In the afternoon we went to the Mercy University Hospital Library (MUCH) which is an evidence based clinical practice. This branch library keeps people up to date with newly developed research. This branch is not visited by many people as less and less are making use of textbooks; however there is a high demand for online subscriptions of journals and articles.

On our 4th day we went to another medical branch library called Cork University Hospital (CUH) which basically offers the same services as Mercy University Hospital Librar, but at a larger scale. Later that afternoon we visited the Electronic Resource department. Here on a monthly basis, they input the list of newly acquired books on the website.

Our 5th day consisted of learning about the library’s Collection Development and Management. This department is rather new and has been open since January 2016. Ger Prendergast, the CD&M librarian, main work is to look at loan period usage of books in the last 5 to 10 years. This is done by using the IT system Sierra. For example, some books which have not been used for years are taken off the shelves and put in the library’s store. Duplicates are mostly thrown away and with regards to the damaged items, it depends on whether they have been used recently or not. The library has also taken off physical journals off the shelves for those which are accessible online.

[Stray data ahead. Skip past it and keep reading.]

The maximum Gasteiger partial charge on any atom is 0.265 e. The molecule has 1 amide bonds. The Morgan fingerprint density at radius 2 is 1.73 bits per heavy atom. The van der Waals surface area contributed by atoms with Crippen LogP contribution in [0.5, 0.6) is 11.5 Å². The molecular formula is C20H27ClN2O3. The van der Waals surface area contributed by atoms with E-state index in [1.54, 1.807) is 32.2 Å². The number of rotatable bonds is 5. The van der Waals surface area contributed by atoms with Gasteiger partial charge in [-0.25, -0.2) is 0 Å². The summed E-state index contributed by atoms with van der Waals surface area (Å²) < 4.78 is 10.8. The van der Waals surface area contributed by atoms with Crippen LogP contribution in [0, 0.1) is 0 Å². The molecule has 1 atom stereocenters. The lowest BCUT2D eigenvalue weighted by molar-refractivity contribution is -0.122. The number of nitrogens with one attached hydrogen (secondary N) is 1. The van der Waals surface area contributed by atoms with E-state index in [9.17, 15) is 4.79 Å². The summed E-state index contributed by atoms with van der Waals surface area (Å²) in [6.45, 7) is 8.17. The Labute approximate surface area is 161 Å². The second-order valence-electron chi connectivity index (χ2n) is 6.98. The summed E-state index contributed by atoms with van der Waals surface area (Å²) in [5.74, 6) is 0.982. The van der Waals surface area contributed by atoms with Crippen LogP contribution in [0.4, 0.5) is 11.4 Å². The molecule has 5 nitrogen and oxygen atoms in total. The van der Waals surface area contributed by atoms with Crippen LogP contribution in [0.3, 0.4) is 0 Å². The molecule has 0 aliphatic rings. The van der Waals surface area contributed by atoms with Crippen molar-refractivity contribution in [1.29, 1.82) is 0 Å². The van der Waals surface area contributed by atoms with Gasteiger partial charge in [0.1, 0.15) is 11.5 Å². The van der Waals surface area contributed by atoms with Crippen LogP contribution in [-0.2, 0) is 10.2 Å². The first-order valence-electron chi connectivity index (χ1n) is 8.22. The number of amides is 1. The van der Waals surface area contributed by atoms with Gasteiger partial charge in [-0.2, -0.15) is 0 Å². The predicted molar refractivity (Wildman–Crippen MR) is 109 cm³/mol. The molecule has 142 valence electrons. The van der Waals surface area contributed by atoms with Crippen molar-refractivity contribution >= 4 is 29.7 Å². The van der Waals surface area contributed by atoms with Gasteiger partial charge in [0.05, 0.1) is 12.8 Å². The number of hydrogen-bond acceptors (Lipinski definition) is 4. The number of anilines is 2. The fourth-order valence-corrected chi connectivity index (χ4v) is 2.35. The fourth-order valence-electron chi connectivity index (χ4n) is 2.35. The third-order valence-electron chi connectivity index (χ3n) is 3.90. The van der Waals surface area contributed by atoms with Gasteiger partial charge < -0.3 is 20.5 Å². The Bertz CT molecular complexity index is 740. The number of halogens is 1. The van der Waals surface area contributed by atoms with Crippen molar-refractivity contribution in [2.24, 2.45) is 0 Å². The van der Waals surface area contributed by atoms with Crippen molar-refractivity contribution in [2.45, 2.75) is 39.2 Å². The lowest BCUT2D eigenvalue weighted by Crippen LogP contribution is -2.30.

On our 2nd week in Cork, we were taken to the Institutional Repository Department. UCC has no technical support in IR and so they use a support company Atmire, a Belgian Company, for any difficulties that they might encounter. Unlike what we do at the UoM Library, this department does not do any digitization of material to be uploaded on the IR, but search for articles and dissertations that are already available online and can be put in Open Access. Their mission is to try to persuade the UCC academics to deposit their academic work as much as possible. Currently, they are requesting policy mandates for publications. They have to introduce a policy in order for researchers and academics to input their works in the IR. We have noticed that the subject headings inputted on CORA are written and decided by the student (in the case of e-dissertation). There are no regulations with subject headings, but all keywords inserted have to have the first word capitalized. At our UoM library, we stress a lot on the uniformity of subject headings and we follow the Library of Congress Subject Headings list, when cataloging material on the cataolgue and on the IR.  The department has a weekly meeting called “Harvesting articles pilot project” or HAPP. The project’s aim is to know how they are getting on with the IR.